Nude with Vegetable by Betty Hahn
Cooking up Change
In our present age of image proliferation and process plurarity, it may be difficult to imagine an earlier time when photography was only just beginning to be accepted as a legitimate art medium. Most of its serious practitioners, primarily men, protected this hard-won status by hewing to agreed-upon standards: black-and-white, 8x10, real-life subjects, beauty. Coming out of a broader arts education and the unique tutelage of photographer Henry Holmes Smith, Betty Hahn emerged with her M.F.A. from Indiana University in 1966 with a much different approach to the medium. The following year, she found her tribe in Rochester, New York, where kindred spirits were also thinking outside the gelatin-silver box.
Relentlessly creative, Hahn was less interested in canon-busting than in concocting fresh recipes for photographic image making. These delicious gum prints from early in her career – here published together and in color for the first time – beautifully illustrate her unconstrained work with the medium. In a conversation with the curator David Haberstich, Hahn said she had in mind Edward Weston and his iconic images of produce (and perhaps also the nudes) while making these negatives 1. But Hahn’s tiny, parti-colored prints are more referential than reverential, matching the print colors to the vegetable or fruit pictured and playing off Weston’s classic work with complexity and wit, an amuse bouche that hinted at her interesting and innovative career ahead.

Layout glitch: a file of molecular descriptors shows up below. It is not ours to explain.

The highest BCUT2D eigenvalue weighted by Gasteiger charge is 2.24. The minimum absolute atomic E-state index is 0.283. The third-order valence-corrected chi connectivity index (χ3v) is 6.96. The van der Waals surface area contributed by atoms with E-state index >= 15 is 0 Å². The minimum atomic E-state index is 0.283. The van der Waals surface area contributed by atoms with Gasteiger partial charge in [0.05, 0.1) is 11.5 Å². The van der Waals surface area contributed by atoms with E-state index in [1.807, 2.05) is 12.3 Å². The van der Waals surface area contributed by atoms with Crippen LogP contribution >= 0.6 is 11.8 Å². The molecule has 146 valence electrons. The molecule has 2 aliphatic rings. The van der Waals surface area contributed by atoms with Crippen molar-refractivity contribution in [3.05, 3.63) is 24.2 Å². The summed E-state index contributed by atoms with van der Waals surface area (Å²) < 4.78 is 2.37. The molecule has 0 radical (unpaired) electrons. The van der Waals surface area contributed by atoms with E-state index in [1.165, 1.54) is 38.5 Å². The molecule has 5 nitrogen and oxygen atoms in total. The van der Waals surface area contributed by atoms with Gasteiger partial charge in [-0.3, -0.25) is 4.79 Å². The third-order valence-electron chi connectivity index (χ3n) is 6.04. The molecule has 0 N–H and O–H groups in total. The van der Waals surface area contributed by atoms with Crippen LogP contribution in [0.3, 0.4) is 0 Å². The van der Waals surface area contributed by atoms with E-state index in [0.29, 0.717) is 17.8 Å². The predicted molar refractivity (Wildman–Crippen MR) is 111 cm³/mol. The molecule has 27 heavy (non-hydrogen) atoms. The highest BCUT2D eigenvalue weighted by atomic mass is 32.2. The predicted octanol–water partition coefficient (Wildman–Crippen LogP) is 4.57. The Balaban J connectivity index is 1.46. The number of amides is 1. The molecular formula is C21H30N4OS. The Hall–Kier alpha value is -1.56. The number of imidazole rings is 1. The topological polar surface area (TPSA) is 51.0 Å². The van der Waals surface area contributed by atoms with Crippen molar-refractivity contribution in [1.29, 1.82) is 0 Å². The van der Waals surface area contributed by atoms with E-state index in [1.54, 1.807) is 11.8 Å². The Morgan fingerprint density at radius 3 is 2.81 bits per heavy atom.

1 For more information about the artist, see the excellent resource Betty Hahn: Photography or Maybe Not (University of New Mexico Press, 1995). These gum prints are mentioned on p. 29-30 and p. 180.
-- Katherine Ware, Curator of Photography at the New Mexico Museum of Fine Arts
Betty Hahn lives and works in Albuquerque, New Mexico.